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Bény-sur-Mer Canadian War Cemetery
Bény-sur-Mer Canadian War Cemetery

Bény-sur-Mer Canadian War Cemetery

Free admission
route de Reviers, Reviers, France, 14470

The Basics

This historic cemetery is one of a handful of Canadian Second World War sites in Normandy, where more than 14,000 Canadian soldiers arrived for D-Day alone. It’s an included stop on some tours of D-Day sites in the area, which range from half-day trips to full-day excursions. On these tours, the Bény-sur-Mer Canadian War Cemetery is frequently combined with other Canadian-specific sites, which include Ardenne Abbey, Juno Beach, and Canada House.

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Things to Know Before You Go

  • If you’re visiting Normandy war sites at a busy time, this is a great place to avoid crowds, as the cemetery tends to be quiet.
  • This isn’t the only Canadian war cemetery in Normandy; the other is located at Bretteville-Sur-Laize, roughly 30 minutes away by car.
  • Most of the memorials are open-air, so plan to bring an umbrella if rain is in the forecast.
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How to Get There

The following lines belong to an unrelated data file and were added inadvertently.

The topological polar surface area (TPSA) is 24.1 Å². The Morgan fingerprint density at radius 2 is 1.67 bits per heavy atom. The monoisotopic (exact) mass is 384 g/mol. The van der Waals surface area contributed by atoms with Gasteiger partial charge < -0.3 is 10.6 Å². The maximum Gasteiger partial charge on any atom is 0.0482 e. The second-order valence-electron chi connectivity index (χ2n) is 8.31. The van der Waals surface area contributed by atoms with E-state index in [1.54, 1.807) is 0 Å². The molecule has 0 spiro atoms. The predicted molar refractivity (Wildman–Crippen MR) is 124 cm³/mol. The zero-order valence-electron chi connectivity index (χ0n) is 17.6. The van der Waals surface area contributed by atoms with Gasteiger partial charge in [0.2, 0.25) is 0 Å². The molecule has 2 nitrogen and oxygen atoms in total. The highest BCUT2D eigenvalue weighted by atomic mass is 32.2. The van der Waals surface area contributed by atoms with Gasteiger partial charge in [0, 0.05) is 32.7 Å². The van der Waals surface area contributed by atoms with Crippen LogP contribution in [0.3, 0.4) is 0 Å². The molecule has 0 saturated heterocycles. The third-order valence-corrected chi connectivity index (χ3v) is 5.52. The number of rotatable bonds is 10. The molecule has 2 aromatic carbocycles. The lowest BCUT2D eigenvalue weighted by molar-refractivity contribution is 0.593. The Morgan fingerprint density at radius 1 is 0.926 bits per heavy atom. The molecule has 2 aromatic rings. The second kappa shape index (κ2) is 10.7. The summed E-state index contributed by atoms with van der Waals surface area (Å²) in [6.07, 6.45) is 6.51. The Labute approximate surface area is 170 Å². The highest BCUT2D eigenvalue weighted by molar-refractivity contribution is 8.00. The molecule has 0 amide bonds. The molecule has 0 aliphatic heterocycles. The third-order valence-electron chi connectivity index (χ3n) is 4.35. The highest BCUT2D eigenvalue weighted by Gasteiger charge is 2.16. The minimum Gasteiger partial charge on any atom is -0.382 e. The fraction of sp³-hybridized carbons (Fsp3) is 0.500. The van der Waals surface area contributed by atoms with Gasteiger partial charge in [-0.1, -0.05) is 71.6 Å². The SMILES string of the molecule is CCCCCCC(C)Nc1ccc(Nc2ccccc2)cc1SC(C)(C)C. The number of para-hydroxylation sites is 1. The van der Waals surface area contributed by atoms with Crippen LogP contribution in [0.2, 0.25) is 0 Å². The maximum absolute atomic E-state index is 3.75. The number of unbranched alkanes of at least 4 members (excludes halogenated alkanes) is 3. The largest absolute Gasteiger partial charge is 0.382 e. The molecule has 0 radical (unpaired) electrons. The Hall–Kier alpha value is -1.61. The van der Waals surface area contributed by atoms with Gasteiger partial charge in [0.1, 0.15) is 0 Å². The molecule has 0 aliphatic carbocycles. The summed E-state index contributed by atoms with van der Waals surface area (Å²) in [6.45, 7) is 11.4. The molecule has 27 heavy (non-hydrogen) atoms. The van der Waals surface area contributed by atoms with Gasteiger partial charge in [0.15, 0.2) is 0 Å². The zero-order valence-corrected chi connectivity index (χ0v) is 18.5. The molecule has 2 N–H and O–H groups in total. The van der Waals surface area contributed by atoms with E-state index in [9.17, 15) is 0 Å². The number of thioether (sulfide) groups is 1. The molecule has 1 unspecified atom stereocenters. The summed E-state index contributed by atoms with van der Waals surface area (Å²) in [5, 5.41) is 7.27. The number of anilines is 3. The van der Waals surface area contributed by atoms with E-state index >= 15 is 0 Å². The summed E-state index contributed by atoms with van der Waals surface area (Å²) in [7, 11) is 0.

The Bény-sur-Mer Canadian War Cemetery is located on D35, .6 miles (1 kilometer) east of Reviers, Normandy. Most visitors come as part of a tour or with their own vehicle, as public transit is limited. To reach the cemetery from Bayeux, a 14.3-mile (23-kilometer) trip, follow D613 southeast from the city, then turn north onto D35 through Creully, Amblie, and Reviers. From Caen, it’s 11.2 miles (18 kilometers): Follow D7 to D404 and D35.

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Trip ideas


When to Get There

Normandy is a popular destination in the sunny months between June and August, when warm weather brings crowds to beautiful beaches. But while the D-Day sites in Normandy can be visited year round, it’s a moving experience to travel here in early June, when D-Day memorial celebrations are held at the cemetery and across the region.

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Wildcard

What to do Near Bény-sur-Mer Canadian War Cemetery Though the cemetery is in a less-visited part of Normandy, there’s plenty to explore within half an hour. On the Caen Canal is the Pegasus Memorial, which marks the first objective of airborne troops arriving on D-Day. In Caen itself, find the atmospheric ruins of Caen Castle, plus the Musee des Beaux-Arts de Caen, whose holdings go from 16th-century paintings to sculpture. The city is also home to Ardenne Abbey, another important Canadian Second World War landmark and the site of a wartime tragedy.

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